The Southwestern Historical Quarterly, Volume 63, July 1959 - April, 1960 Page: 100
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oo Southwestern Historical Quarterly
agreeably-work [at carpentering] all day and spent the night at
some publick discourse or lecture." He sent home Volume I,
No. i, of the Austin City Gazette, Austin's first newspaper, and
write enthusiastic prophecies of the city's prospects, but some-
time before Christmas of 1839, he moved to Austin County and
then to Fayette County, and by July of 1840 was located at Ruters-
ville reporting to his father that "teachers were much in quest"
and could "generally obtain a fair price for their labours."
Scarcity of money, high prices, Indians "cutting up the turf" on
the frontier, made him consider briefly a return to Tennessee, but
a teaching job paid him $40 per month and he wanted to improve
his financial condition a bit before he faced his creditors back
home. The longer he remained in Texas, the better seemed his
prospects, even if his work was broken by periodic Indian alarms.
In 1841 he became a tutor at Rutersville College, where he
planned also to complete his own education until he could "obtain
at least a respectable standing in the literary world."
Late in 1841 young Bell sought advice from his father as to
which church he should join and whether or not he should pick
a particular young lady with whom "to spend the remnant of
my days." Early in 1842 his mind was on more militant matters
as he joined "every student in the college that was 15 years of
age" in an expedition to repel the Mexican invaders under Rafael
Vdsquez, who had captured San Antonio. The marauders had re-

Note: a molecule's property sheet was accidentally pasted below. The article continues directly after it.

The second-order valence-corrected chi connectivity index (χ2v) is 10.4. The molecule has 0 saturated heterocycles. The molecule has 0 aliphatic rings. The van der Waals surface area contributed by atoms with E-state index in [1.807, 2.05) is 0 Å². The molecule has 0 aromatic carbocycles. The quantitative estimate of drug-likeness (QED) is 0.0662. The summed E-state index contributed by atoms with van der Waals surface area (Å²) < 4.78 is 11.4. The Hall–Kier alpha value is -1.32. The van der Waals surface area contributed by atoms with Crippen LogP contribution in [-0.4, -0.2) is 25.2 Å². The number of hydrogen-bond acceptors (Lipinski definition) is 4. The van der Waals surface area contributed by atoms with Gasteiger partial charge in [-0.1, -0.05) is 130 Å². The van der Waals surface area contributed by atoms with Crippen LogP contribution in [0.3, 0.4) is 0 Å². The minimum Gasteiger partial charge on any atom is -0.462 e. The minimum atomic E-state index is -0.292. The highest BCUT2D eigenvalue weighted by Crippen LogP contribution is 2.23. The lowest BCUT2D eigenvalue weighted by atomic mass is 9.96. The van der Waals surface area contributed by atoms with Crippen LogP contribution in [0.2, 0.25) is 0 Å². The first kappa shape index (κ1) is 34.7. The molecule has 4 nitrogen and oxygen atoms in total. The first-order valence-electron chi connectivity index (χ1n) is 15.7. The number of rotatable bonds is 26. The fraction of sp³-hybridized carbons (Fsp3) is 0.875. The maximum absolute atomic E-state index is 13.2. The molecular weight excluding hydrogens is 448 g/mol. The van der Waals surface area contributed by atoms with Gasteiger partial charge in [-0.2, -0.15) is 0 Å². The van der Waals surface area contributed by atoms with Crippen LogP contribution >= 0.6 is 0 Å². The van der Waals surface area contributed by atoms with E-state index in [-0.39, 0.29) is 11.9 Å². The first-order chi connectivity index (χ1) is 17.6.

treated to the Rio Grande by the time the Texas expeditionary
force reached San Antonio, and Bell got a three-week trip, a
view of the dilapidated missions, and a determination to join in
repulsing any further Mexican incursions. His opportunity came
in the following September, when he joined the Texas forces
which gathered to avenge Adrian Woll's seizure of San Antonio.
As a member of the Mier Expedition, Bell drew a white bean in
the lottery at Salado, worked on the roads at Tacubaya, and wrote
letters home from the Castle of Perote.
As did other Mier captives, Bell resented the apparent indif-
ference of Texas to the sufferings of imprisoned Texas soldiers,
and when he was finally released in September of 1844, he has-
tened, not to Texas, but to his family in Tennessee. There he
resumed his teaching profession and, like Thomas Jefferson
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Texas State Historical Association. The Southwestern Historical Quarterly, Volume 63, July 1959 - April, 1960, periodical, 1960; Austin, Texas. (texashistory.unt.edu/ark:/67531/metapth101186/m1/130/: accessed October 21, 2017), University of North Texas Libraries, The Portal to Texas History, texashistory.unt.edu; crediting Texas State Historical Association.